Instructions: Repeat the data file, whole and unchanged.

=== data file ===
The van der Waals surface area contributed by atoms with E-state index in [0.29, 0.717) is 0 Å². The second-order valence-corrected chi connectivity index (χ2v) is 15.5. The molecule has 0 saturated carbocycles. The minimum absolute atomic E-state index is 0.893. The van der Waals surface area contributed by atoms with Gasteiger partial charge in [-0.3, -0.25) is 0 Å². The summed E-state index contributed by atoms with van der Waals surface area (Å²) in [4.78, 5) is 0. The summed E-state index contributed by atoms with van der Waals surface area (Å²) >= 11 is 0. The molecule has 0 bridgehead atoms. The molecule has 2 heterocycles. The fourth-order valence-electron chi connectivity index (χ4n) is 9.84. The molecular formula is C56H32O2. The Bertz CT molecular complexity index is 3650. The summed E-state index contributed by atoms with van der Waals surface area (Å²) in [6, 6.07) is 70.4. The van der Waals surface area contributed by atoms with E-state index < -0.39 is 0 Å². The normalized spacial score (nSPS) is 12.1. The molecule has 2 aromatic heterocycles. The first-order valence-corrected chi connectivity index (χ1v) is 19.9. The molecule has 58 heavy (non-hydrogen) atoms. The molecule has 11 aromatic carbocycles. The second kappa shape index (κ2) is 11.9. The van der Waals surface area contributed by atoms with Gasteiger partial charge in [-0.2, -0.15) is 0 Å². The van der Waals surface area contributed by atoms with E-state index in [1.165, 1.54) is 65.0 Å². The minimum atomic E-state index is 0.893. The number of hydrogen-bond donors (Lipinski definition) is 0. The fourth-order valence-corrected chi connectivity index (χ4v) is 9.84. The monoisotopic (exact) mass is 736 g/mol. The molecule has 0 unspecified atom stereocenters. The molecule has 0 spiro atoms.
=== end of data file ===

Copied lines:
The van der Waals surface area contributed by atoms with E-state index in [0.29, 0.717) is 0 Å². The second-order valence-corrected chi connectivity index (χ2v) is 15.5. The molecule has 0 saturated carbocycles. The minimum absolute atomic E-state index is 0.893. The van der Waals surface area contributed by atoms with Gasteiger partial charge in [-0.3, -0.25) is 0 Å². The summed E-state index contributed by atoms with van der Waals surface area (Å²) in [4.78, 5) is 0. The summed E-state index contributed by atoms with van der Waals surface area (Å²) >= 11 is 0. The molecule has 0 bridgehead atoms. The molecule has 2 heterocycles. The fourth-order valence-electron chi connectivity index (χ4n) is 9.84. The molecular formula is C56H32O2. The Bertz CT molecular complexity index is 3650. The summed E-state index contributed by atoms with van der Waals surface area (Å²) in [6, 6.07) is 70.4. The van der Waals surface area contributed by atoms with E-state index < -0.39 is 0 Å². The normalized spacial score (nSPS) is 12.1. The molecule has 2 aromatic heterocycles. The first-order valence-corrected chi connectivity index (χ1v) is 19.9. The molecule has 58 heavy (non-hydrogen) atoms. The molecule has 11 aromatic carbocycles. The second kappa shape index (κ2) is 11.9. The van der Waals surface area contributed by atoms with Gasteiger partial charge in [-0.2, -0.15) is 0 Å². The van der Waals surface area contributed by atoms with E-state index in [1.165, 1.54) is 65.0 Å². The minimum atomic E-state index is 0.893. The number of hydrogen-bond donors (Lipinski definition) is 0. The fourth-order valence-corrected chi connectivity index (χ4v) is 9.84. The monoisotopic (exact) mass is 736 g/mol. The molecule has 0 unspecified atom stereocenters. The molecule has 0 spiro atoms.